• now add water from the beaker to the cylinder, so that the level is above 5mL, but below 10 mL and record the volume precisely to the accurate significant figures.
• Wipe off any water droplets adhering to the outside in addition to above of the water level inside.
• Record the mass of the cylinder with water.
• Now repeat step 2-4 two more times, each time by a diverse volume, but still between 5-10 mL.
• Now we contain 3 sets of data, compute the average density of water at this temperature. Compute the % error, once we know the true value of density of water from literature.
• % Error = (Experimental value - true value/true value)*100%

ii)  Density of an Unknown Liquid:

Start through another dry graduated cylinder and do again the mass and volume measurements (above steps 1-7) via an unknown liquid (A, B or C assigned by the instructor). Calculate the density of the liquid, identify it (after discussing with the instructor), and compute the % error.

Part B: Density of Solids

i)   Density of an unknown metal cylinder:

• Weigh the metal cylinder and record the mass. As well record the cylinder number.
• Follow via measuring its height and the diameter of the circular base to the accurate important figures, using a ruler. Compute the volume of the cylinder.
• Alternately, we can as well find out the volume of the metal cylinder using volume displacement process as described below:
• Add water from the beaker to a 50 mL graduated cylinder so that the lever is between 25 and 30 mL and confirmation the correct volume (significant figures please).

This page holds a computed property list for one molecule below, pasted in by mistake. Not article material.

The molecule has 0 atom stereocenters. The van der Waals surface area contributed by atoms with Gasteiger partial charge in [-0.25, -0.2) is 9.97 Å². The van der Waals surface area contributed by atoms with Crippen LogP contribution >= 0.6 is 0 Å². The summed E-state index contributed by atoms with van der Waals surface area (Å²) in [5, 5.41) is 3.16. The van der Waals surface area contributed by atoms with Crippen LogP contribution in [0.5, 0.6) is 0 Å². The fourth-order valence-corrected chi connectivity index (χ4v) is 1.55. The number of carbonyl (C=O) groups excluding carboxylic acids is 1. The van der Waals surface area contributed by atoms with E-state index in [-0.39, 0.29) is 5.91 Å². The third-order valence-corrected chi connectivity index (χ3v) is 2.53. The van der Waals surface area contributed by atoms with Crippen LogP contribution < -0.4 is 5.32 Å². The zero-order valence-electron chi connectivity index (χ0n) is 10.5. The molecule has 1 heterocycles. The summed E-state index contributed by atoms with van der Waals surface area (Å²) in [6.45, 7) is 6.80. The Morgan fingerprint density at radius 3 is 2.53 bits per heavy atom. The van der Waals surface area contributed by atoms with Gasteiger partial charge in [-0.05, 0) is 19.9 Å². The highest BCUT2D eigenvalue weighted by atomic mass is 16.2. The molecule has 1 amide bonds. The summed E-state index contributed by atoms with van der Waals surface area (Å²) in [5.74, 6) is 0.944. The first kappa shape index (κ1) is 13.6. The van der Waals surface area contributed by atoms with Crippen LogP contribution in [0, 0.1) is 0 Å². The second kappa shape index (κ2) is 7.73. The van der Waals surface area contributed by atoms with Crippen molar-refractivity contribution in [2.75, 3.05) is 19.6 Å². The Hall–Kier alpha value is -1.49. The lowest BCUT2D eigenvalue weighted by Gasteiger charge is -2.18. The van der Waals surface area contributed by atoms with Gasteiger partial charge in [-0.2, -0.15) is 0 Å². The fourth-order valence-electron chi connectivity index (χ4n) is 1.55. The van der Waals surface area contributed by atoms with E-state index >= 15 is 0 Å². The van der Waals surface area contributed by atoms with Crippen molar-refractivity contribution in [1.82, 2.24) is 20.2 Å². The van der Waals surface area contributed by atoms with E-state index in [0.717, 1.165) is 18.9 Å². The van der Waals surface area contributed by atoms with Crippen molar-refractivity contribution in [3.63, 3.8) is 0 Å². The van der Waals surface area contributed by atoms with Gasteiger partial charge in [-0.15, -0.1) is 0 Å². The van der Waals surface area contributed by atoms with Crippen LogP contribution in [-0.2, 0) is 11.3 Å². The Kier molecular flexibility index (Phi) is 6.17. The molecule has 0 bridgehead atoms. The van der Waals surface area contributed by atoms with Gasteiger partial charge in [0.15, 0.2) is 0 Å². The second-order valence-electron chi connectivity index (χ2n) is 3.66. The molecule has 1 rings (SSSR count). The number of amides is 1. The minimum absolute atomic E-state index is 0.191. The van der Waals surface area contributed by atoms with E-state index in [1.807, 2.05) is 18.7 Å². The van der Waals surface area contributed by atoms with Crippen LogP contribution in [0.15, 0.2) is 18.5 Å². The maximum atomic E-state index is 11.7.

• Hold the graduated cylinder in an angle and slide the metal cylinder quietly during the side, with no splashing any water or breaking the glass cylinder.

We will see the level of the water inside the graduated cylinder has risen. Evidence the new volume now (important figures once more). The variation in the volume levels provides us the volume of the metal cylinder

Now compute the density of the metal from volume using 2 different techniques.

ii)  Density of an unknown metal cube:

• Weigh the metal cube and record the mass. As well record the cube number. Follow via measuring its height and the width and depth to the accurate important figures using a ruler. Compute the volume of the cube and analyze its density.

DATA and CALCULATIONS:

Part A: Density of liquids

(i)  Density of water:

Temperature of water: _____________

Mass of empty graduated cylinder: _____

 Trial 1 Trial 2 Trial 3 Volume of water (mL) Mass of water + graduated cylinder  (g) Mass of water alone (g) Density of water (g/mL) Density from literature % error

(ii)  Density of unknown liquid:  _____ (A/B/C)

Temperature of liquid: _____________

Mass of empty graduated cylinder: _________

 Trial 1 Trial 2 Trial 3 Volume of  liquid(mL) Mass of  liquid+ graduated cylinder  (g) Mass of liquid alone (g) Density of  liquid (g/mL) Density from literature % error

Part B: Density of solids

Density of unknown metal cylinder #:   ___

Density from diameter and height measurement:

 Mass of metal cylinder (g) Diameter (cm) Height (cm) Volume = _____(cm3) Density of metal (g/cm3) Density from literature (g/cm3) % error

i)  Density from volume displacement:

 Volume of water before dropping metal cylinder (mL) Volume of water after immersing the metal cylinder (mL) Volume of  metal cylinder (mL) Density of metal (g/cm3) % error

ii)   Density of unknown metal cube #:    ___

 Mass of meta l cube (g) Dept h (cm) Heigh t (cm) Widt h (cm) Volume = _____(cm3 ) Density of metal (g/cm3) Density from literature (g/cm3) % Error